Lisa Soto: The backlog, simply stated, exists because opinions have not been issued quickly enough over time (due to various legitimate factors, some of which likely won’t change). If elected, I will urge our other justices on this court to agree to and commit to self-imposed timelines for reviewing cases upon submission, circulating draft opinions, and coming to decisions on each other’s cases to avoid bottlenecks in the process. I cannot reduce the backlog alone. The further behind we are as a three-member court, the higher over a 100% clearance rate we need to catch up (unless cases are removed from us).

A proposal surfaced in the 87th Texas Legislature (2021) to reduce the number of state appeals courts. Do you support or oppose such proposals? Please explain.

Jeff Alley: The plan that was previously circulated was not properly vetted by all the stakeholders and failed. But I would support a plan that gives our court additional justices and that better balances the number of voters in rural versus metropolitan areas. Because at least three justices must decide an appeal, a three-justice court is at risk of not timely completing its tasks if one of the justices takes ill or cannot perform their duties. This Court would be stronger with 4 or 5 justices.

Lisa Soto: I am gravely concerned about proposals to consolidate the courts of appeal in a manner that would threaten our regional court seat. For many years at the State Bar of Texas level, I worked hard to ensure that El Paso and West Texas were well-represented. I have spent a career fighting for equal access to justice in many regards, and I will do my part to advance the work of this court so that the appeals court remains accessible by retaining its El Paso/West Texas seat.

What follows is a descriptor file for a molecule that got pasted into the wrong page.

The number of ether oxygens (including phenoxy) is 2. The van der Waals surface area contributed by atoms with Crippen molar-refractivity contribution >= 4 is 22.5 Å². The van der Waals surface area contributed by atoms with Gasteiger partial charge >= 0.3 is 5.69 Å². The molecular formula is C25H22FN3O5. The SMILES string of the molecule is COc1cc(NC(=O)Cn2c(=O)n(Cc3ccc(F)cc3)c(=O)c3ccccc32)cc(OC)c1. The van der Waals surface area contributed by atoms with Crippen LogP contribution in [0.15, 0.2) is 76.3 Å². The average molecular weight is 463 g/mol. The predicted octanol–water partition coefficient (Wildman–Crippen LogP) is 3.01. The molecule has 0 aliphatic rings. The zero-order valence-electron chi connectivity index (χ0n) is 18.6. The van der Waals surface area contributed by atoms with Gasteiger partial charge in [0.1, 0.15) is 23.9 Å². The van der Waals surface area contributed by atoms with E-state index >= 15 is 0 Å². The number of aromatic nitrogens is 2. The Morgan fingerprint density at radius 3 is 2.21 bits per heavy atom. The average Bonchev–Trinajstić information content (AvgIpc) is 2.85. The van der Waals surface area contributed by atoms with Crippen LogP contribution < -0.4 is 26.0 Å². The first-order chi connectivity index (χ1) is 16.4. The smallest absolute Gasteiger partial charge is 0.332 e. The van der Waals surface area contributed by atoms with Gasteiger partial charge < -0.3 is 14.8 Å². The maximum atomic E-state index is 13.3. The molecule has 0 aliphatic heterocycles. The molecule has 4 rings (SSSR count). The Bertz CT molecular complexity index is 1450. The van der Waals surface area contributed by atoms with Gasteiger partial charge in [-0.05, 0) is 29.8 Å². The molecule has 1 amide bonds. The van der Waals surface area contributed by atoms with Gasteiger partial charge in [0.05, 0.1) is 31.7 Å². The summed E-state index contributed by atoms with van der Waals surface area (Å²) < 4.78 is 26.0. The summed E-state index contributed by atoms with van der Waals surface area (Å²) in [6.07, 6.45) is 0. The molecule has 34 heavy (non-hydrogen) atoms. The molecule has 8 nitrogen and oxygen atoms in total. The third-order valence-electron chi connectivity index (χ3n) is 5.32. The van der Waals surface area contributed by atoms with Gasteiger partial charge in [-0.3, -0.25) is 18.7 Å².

What does your party affiliation tell voters about how you’ll rule as an appellate judge?

Jeff Alley: Very little, other than to say that my personal philosophy more closely aligns with the stated positions of the Republican Party on fiscal responsibility, personal responsibility, and equality of opportunity (acknowledging that the party does not always live up to its goals). But our cases are decided on an application of law (which is usually well-settled) to the facts of a particular case. Politics has nothing to do with it.

Lisa Soto: My party affiliation as a Democrat, along with everything else I have done in and for the community throughout my career, shows voters who I am as a person. How I will rule as an appellate judge will depend on the record of each case before me, the state of the law at that time, and the standards my oath requires me to uphold as a member of the judiciary. When administered with integrity and according to strict professional standards, the public can rely on and have confidence in our judicial system.